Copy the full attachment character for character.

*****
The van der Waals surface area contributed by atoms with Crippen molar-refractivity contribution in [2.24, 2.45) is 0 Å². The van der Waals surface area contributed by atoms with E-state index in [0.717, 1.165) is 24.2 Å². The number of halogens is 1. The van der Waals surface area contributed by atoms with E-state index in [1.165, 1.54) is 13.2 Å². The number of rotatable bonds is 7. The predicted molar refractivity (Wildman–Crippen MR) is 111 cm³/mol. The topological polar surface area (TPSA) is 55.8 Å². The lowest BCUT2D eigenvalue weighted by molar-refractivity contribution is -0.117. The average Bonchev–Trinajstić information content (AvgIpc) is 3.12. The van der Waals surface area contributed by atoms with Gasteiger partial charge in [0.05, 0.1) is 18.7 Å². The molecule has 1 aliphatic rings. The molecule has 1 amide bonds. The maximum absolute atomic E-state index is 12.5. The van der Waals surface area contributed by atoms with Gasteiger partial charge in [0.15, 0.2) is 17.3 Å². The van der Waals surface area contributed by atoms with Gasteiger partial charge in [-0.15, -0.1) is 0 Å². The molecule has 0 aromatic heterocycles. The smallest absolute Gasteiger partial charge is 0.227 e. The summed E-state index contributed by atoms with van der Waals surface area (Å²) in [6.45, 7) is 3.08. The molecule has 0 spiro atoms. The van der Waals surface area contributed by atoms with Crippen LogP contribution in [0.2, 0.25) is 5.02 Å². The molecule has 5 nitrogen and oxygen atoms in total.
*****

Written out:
The van der Waals surface area contributed by atoms with Crippen molar-refractivity contribution in [2.24, 2.45) is 0 Å². The van der Waals surface area contributed by atoms with E-state index in [0.717, 1.165) is 24.2 Å². The number of halogens is 1. The van der Waals surface area contributed by atoms with E-state index in [1.165, 1.54) is 13.2 Å². The number of rotatable bonds is 7. The predicted molar refractivity (Wildman–Crippen MR) is 111 cm³/mol. The topological polar surface area (TPSA) is 55.8 Å². The lowest BCUT2D eigenvalue weighted by molar-refractivity contribution is -0.117. The average Bonchev–Trinajstić information content (AvgIpc) is 3.12. The van der Waals surface area contributed by atoms with Gasteiger partial charge in [0.05, 0.1) is 18.7 Å². The molecule has 1 aliphatic rings. The molecule has 1 amide bonds. The maximum absolute atomic E-state index is 12.5. The van der Waals surface area contributed by atoms with Gasteiger partial charge in [0.15, 0.2) is 17.3 Å². The van der Waals surface area contributed by atoms with Gasteiger partial charge in [-0.15, -0.1) is 0 Å². The molecule has 0 aromatic heterocycles. The smallest absolute Gasteiger partial charge is 0.227 e. The summed E-state index contributed by atoms with van der Waals surface area (Å²) in [6.45, 7) is 3.08. The molecule has 0 spiro atoms. The van der Waals surface area contributed by atoms with Crippen LogP contribution in [0.2, 0.25) is 5.02 Å². The molecule has 5 nitrogen and oxygen atoms in total.